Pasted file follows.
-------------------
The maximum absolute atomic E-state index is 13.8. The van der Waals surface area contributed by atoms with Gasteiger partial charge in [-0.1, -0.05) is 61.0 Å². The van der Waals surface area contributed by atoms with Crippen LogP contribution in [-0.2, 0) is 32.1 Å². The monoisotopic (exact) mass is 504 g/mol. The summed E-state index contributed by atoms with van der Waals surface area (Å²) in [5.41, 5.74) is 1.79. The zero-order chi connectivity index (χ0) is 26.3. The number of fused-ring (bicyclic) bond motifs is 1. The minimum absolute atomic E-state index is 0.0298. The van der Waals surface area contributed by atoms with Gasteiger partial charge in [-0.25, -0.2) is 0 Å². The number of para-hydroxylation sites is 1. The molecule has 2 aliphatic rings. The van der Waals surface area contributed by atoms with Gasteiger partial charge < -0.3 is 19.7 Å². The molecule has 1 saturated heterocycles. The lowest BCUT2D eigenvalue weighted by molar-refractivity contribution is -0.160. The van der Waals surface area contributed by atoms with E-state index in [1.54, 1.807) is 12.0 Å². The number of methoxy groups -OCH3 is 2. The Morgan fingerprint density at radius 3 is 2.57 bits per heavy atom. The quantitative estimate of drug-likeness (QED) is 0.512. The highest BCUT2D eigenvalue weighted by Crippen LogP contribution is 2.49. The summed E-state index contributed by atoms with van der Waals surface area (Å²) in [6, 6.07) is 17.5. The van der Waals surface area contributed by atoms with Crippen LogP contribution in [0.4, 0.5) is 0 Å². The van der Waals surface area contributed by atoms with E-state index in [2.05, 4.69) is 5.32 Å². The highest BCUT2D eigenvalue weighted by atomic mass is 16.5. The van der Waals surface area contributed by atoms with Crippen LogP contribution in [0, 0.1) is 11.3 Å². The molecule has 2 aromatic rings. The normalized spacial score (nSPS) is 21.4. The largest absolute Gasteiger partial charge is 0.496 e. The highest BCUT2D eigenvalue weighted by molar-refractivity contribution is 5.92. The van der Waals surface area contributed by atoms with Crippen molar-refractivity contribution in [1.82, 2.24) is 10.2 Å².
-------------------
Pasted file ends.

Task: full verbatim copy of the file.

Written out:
The maximum absolute atomic E-state index is 13.8. The van der Waals surface area contributed by atoms with Gasteiger partial charge in [-0.1, -0.05) is 61.0 Å². The van der Waals surface area contributed by atoms with Crippen LogP contribution in [-0.2, 0) is 32.1 Å². The monoisotopic (exact) mass is 504 g/mol. The summed E-state index contributed by atoms with van der Waals surface area (Å²) in [5.41, 5.74) is 1.79. The zero-order chi connectivity index (χ0) is 26.3. The number of fused-ring (bicyclic) bond motifs is 1. The minimum absolute atomic E-state index is 0.0298. The van der Waals surface area contributed by atoms with Gasteiger partial charge in [-0.25, -0.2) is 0 Å². The number of para-hydroxylation sites is 1. The molecule has 2 aliphatic rings. The van der Waals surface area contributed by atoms with Gasteiger partial charge < -0.3 is 19.7 Å². The molecule has 1 saturated heterocycles. The lowest BCUT2D eigenvalue weighted by molar-refractivity contribution is -0.160. The van der Waals surface area contributed by atoms with E-state index in [1.54, 1.807) is 12.0 Å². The number of methoxy groups -OCH3 is 2. The Morgan fingerprint density at radius 3 is 2.57 bits per heavy atom. The quantitative estimate of drug-likeness (QED) is 0.512. The highest BCUT2D eigenvalue weighted by Crippen LogP contribution is 2.49. The summed E-state index contributed by atoms with van der Waals surface area (Å²) in [6, 6.07) is 17.5. The van der Waals surface area contributed by atoms with Crippen LogP contribution in [0.4, 0.5) is 0 Å². The van der Waals surface area contributed by atoms with E-state index in [2.05, 4.69) is 5.32 Å². The highest BCUT2D eigenvalue weighted by atomic mass is 16.5. The van der Waals surface area contributed by atoms with Crippen LogP contribution in [0, 0.1) is 11.3 Å². The molecule has 2 aromatic rings. The normalized spacial score (nSPS) is 21.4. The largest absolute Gasteiger partial charge is 0.496 e. The highest BCUT2D eigenvalue weighted by molar-refractivity contribution is 5.92. The van der Waals surface area contributed by atoms with Crippen molar-refractivity contribution in [1.82, 2.24) is 10.2 Å².